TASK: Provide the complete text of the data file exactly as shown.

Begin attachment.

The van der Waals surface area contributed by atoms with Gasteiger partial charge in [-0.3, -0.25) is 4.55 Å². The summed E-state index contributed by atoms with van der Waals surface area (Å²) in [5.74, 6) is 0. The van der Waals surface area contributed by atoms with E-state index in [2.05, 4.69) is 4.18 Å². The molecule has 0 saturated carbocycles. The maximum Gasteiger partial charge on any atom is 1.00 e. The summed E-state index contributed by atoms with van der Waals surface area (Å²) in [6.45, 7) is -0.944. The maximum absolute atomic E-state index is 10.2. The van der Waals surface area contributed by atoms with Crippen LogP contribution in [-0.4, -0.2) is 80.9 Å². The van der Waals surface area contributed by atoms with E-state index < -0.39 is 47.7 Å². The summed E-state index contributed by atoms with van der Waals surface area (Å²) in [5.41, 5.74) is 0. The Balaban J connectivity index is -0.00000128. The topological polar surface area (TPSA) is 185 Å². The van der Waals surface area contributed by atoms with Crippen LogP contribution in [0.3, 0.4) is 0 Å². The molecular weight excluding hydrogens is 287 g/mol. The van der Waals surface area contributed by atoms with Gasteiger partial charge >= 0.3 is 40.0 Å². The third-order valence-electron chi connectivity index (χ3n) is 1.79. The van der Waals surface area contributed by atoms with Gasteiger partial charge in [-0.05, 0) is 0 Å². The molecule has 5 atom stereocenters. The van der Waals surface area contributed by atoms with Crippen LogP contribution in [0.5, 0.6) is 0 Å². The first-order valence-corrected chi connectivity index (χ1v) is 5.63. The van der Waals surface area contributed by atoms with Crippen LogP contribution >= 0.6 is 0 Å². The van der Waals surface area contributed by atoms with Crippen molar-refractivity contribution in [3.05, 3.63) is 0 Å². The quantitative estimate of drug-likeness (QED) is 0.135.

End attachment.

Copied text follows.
The van der Waals surface area contributed by atoms with Gasteiger partial charge in [-0.3, -0.25) is 4.55 Å². The summed E-state index contributed by atoms with van der Waals surface area (Å²) in [5.74, 6) is 0. The van der Waals surface area contributed by atoms with E-state index in [2.05, 4.69) is 4.18 Å². The molecule has 0 saturated carbocycles. The maximum Gasteiger partial charge on any atom is 1.00 e. The summed E-state index contributed by atoms with van der Waals surface area (Å²) in [6.45, 7) is -0.944. The maximum absolute atomic E-state index is 10.2. The van der Waals surface area contributed by atoms with Crippen LogP contribution in [-0.4, -0.2) is 80.9 Å². The van der Waals surface area contributed by atoms with E-state index < -0.39 is 47.7 Å². The summed E-state index contributed by atoms with van der Waals surface area (Å²) in [5.41, 5.74) is 0. The Balaban J connectivity index is -0.00000128. The topological polar surface area (TPSA) is 185 Å². The van der Waals surface area contributed by atoms with Crippen LogP contribution in [0.3, 0.4) is 0 Å². The molecular weight excluding hydrogens is 287 g/mol. The van der Waals surface area contributed by atoms with Gasteiger partial charge >= 0.3 is 40.0 Å². The third-order valence-electron chi connectivity index (χ3n) is 1.79. The van der Waals surface area contributed by atoms with Gasteiger partial charge in [-0.05, 0) is 0 Å². The molecule has 5 atom stereocenters. The van der Waals surface area contributed by atoms with Crippen LogP contribution in [0.5, 0.6) is 0 Å². The first-order valence-corrected chi connectivity index (χ1v) is 5.63. The van der Waals surface area contributed by atoms with Crippen LogP contribution >= 0.6 is 0 Å². The van der Waals surface area contributed by atoms with Crippen molar-refractivity contribution in [3.05, 3.63) is 0 Å². The quantitative estimate of drug-likeness (QED) is 0.135.